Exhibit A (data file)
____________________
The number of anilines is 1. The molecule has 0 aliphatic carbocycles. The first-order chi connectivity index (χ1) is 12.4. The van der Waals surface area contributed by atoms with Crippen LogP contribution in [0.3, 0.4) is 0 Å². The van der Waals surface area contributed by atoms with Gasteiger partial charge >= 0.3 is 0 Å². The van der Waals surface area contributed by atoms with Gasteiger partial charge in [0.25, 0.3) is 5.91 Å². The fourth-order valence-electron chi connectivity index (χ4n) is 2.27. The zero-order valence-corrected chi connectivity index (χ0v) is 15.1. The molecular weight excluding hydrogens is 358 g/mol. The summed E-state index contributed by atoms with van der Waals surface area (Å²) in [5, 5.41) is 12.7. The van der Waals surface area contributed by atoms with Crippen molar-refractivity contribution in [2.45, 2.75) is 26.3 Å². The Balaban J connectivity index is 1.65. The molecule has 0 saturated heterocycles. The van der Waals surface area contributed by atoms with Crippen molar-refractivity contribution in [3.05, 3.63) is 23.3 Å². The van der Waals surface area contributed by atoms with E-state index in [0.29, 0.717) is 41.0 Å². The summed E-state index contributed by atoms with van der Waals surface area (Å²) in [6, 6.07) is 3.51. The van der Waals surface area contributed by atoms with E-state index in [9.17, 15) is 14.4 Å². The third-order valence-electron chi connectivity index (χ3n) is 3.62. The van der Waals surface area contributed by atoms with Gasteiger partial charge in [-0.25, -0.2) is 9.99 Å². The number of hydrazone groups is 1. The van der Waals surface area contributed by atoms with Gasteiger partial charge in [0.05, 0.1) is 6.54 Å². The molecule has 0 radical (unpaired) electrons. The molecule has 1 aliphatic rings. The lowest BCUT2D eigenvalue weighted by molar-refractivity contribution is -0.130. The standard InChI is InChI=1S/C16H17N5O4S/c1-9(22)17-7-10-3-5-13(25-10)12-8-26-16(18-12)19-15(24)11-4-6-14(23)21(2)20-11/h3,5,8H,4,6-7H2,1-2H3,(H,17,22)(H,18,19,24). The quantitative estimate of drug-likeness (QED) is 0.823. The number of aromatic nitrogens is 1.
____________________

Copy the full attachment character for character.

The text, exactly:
The number of anilines is 1. The molecule has 0 aliphatic carbocycles. The first-order chi connectivity index (χ1) is 12.4. The van der Waals surface area contributed by atoms with Crippen LogP contribution in [0.3, 0.4) is 0 Å². The van der Waals surface area contributed by atoms with Gasteiger partial charge >= 0.3 is 0 Å². The van der Waals surface area contributed by atoms with Gasteiger partial charge in [0.25, 0.3) is 5.91 Å². The fourth-order valence-electron chi connectivity index (χ4n) is 2.27. The zero-order valence-corrected chi connectivity index (χ0v) is 15.1. The molecular weight excluding hydrogens is 358 g/mol. The summed E-state index contributed by atoms with van der Waals surface area (Å²) in [5, 5.41) is 12.7. The van der Waals surface area contributed by atoms with Crippen molar-refractivity contribution in [2.45, 2.75) is 26.3 Å². The Balaban J connectivity index is 1.65. The molecule has 0 saturated heterocycles. The van der Waals surface area contributed by atoms with Crippen molar-refractivity contribution in [3.05, 3.63) is 23.3 Å². The van der Waals surface area contributed by atoms with E-state index in [0.29, 0.717) is 41.0 Å². The summed E-state index contributed by atoms with van der Waals surface area (Å²) in [6, 6.07) is 3.51. The van der Waals surface area contributed by atoms with E-state index in [9.17, 15) is 14.4 Å². The third-order valence-electron chi connectivity index (χ3n) is 3.62. The van der Waals surface area contributed by atoms with Gasteiger partial charge in [-0.25, -0.2) is 9.99 Å². The number of hydrazone groups is 1. The van der Waals surface area contributed by atoms with Gasteiger partial charge in [0.05, 0.1) is 6.54 Å². The molecule has 0 radical (unpaired) electrons. The molecule has 1 aliphatic rings. The lowest BCUT2D eigenvalue weighted by molar-refractivity contribution is -0.130. The standard InChI is InChI=1S/C16H17N5O4S/c1-9(22)17-7-10-3-5-13(25-10)12-8-26-16(18-12)19-15(24)11-4-6-14(23)21(2)20-11/h3,5,8H,4,6-7H2,1-2H3,(H,17,22)(H,18,19,24). The quantitative estimate of drug-likeness (QED) is 0.823. The number of aromatic nitrogens is 1.